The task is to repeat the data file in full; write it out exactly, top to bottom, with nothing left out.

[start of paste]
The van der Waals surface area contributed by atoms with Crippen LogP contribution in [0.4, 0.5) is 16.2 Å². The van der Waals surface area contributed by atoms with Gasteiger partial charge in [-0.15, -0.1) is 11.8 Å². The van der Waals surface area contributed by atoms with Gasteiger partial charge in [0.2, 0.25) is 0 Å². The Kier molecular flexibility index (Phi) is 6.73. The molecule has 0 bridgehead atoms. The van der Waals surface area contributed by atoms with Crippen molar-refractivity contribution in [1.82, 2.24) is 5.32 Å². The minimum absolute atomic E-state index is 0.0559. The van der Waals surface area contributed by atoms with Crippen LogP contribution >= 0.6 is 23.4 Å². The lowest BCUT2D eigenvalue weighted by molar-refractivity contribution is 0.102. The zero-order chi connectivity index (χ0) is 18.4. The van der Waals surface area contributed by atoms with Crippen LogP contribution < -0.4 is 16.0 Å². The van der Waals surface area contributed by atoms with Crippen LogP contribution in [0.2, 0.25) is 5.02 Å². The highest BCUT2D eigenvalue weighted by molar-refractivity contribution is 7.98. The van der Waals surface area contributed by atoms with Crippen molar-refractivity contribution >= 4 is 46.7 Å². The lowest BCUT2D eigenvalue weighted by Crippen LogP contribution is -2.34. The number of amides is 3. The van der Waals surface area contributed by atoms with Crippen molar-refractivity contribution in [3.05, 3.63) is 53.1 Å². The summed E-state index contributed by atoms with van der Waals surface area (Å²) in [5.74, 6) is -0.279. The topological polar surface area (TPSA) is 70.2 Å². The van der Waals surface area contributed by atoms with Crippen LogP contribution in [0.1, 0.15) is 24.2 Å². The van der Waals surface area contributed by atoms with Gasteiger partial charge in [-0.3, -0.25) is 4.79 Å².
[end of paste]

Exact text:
The van der Waals surface area contributed by atoms with Crippen LogP contribution in [0.4, 0.5) is 16.2 Å². The van der Waals surface area contributed by atoms with Gasteiger partial charge in [-0.15, -0.1) is 11.8 Å². The van der Waals surface area contributed by atoms with Gasteiger partial charge in [0.2, 0.25) is 0 Å². The Kier molecular flexibility index (Phi) is 6.73. The molecule has 0 bridgehead atoms. The van der Waals surface area contributed by atoms with Crippen molar-refractivity contribution in [1.82, 2.24) is 5.32 Å². The minimum absolute atomic E-state index is 0.0559. The van der Waals surface area contributed by atoms with Crippen LogP contribution >= 0.6 is 23.4 Å². The lowest BCUT2D eigenvalue weighted by molar-refractivity contribution is 0.102. The zero-order chi connectivity index (χ0) is 18.4. The van der Waals surface area contributed by atoms with Crippen LogP contribution < -0.4 is 16.0 Å². The van der Waals surface area contributed by atoms with Crippen LogP contribution in [0.2, 0.25) is 5.02 Å². The highest BCUT2D eigenvalue weighted by molar-refractivity contribution is 7.98. The van der Waals surface area contributed by atoms with Crippen molar-refractivity contribution >= 4 is 46.7 Å². The lowest BCUT2D eigenvalue weighted by Crippen LogP contribution is -2.34. The number of amides is 3. The van der Waals surface area contributed by atoms with Crippen molar-refractivity contribution in [3.05, 3.63) is 53.1 Å². The summed E-state index contributed by atoms with van der Waals surface area (Å²) in [5.74, 6) is -0.279. The topological polar surface area (TPSA) is 70.2 Å². The van der Waals surface area contributed by atoms with Crippen LogP contribution in [0.1, 0.15) is 24.2 Å². The van der Waals surface area contributed by atoms with Gasteiger partial charge in [-0.3, -0.25) is 4.79 Å².